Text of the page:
Patients, Users & Beyond

Patients, Users & Beyond

The vital role of technology in the NHS Long Term Plan


By Wayne Miller, Healthcare Director EMEA at Zebra Technologies points the way forward for the NHS in its adoption of up-to-date technology

The NHS’s10-year plan, drawn up by frontline staff, patient groups and national experts is intended to ensure a fit-for-future UK health service. The NHS Long Term Plan outlines how the health service will spend the £20bn funding promised by the prime minister in June 2018.

While the plan outlines the division of budget between key departments and community projects, it will come as little surprise that technology features prominently throughout, from digital general practitioners to the potential use of artificial intelligence.

The good news is that, while innovation and new ways of working will be key to the project, the technology to help streamline and enhance the NHS already exists. The push toward a digital healthcare system has long been underway. And while progress may be perceived as not fast enough, the move away from old fashioned technologies and paper-based records has already enhanced the way many clinicians work.

Technology will help the NHS achieve its 10-year plan in a number of ways. It is important to overhaul old systems, software and hardware. One of the biggest pain points to address is the way that patients and their records are managed, and how pharmacy inventory, medicine stocks and assets are monitored or tracked. This means moving away from the use of legacy paper records and hand-written labels, each of which offer limited accuracy and have led to inefficiencies and lost opportunities.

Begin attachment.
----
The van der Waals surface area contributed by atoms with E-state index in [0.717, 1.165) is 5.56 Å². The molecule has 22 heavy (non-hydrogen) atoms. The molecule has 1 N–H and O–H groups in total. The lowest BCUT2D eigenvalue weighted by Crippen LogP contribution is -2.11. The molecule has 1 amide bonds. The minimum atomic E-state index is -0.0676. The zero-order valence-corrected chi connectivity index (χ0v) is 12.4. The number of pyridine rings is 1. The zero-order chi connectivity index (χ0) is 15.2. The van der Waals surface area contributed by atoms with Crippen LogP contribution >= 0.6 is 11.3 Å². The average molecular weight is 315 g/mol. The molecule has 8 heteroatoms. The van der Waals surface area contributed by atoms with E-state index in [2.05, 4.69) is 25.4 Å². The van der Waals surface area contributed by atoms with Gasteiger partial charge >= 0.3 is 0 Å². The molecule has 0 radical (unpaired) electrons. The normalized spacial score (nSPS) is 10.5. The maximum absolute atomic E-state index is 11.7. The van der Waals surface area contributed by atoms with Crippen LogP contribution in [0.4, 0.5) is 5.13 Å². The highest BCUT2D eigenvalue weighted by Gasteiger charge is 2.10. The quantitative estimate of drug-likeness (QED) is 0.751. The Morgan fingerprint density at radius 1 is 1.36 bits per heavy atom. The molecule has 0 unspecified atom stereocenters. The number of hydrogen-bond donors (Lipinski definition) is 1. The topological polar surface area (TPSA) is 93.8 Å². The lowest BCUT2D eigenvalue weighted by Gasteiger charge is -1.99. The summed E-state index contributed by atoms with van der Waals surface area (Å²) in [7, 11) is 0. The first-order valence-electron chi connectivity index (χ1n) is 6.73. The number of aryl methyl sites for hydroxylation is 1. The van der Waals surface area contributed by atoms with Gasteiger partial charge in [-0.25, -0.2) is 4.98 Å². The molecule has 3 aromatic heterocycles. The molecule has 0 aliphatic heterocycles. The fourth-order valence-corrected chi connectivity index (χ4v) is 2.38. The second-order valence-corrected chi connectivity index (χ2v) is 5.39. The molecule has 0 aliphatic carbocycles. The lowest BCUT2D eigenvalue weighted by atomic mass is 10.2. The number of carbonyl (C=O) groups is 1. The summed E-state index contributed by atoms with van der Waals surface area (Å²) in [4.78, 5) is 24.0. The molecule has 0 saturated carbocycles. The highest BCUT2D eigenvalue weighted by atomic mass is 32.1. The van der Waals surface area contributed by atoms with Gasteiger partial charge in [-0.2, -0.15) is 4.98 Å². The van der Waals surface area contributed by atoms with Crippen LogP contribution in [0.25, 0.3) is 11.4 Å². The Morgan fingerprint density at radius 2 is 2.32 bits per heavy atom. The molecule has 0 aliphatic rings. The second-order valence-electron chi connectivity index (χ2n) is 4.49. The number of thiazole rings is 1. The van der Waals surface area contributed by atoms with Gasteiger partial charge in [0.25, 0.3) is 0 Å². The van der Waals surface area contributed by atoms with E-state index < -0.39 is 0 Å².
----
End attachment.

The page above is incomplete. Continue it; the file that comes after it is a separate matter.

Zebra Technologies is working with a number of NHS institutions to help streamline processes and reduce repetitive and time-consuming tasks to ensure time is used as it should be – for patient safety and care.

Putting patient care first

A major complaint for both staff and patients is a lack of time. For busy staff juggling layers of administration, inventory management and staff meetings, time spent at patient bedsides has been dramatically reduced. If clinicians and care staff could spend less time in the hospital pharmacy and more with patients, their value in the patient journey would increase and, in some cases, missed symptoms or alternative treatments may even be uncovered.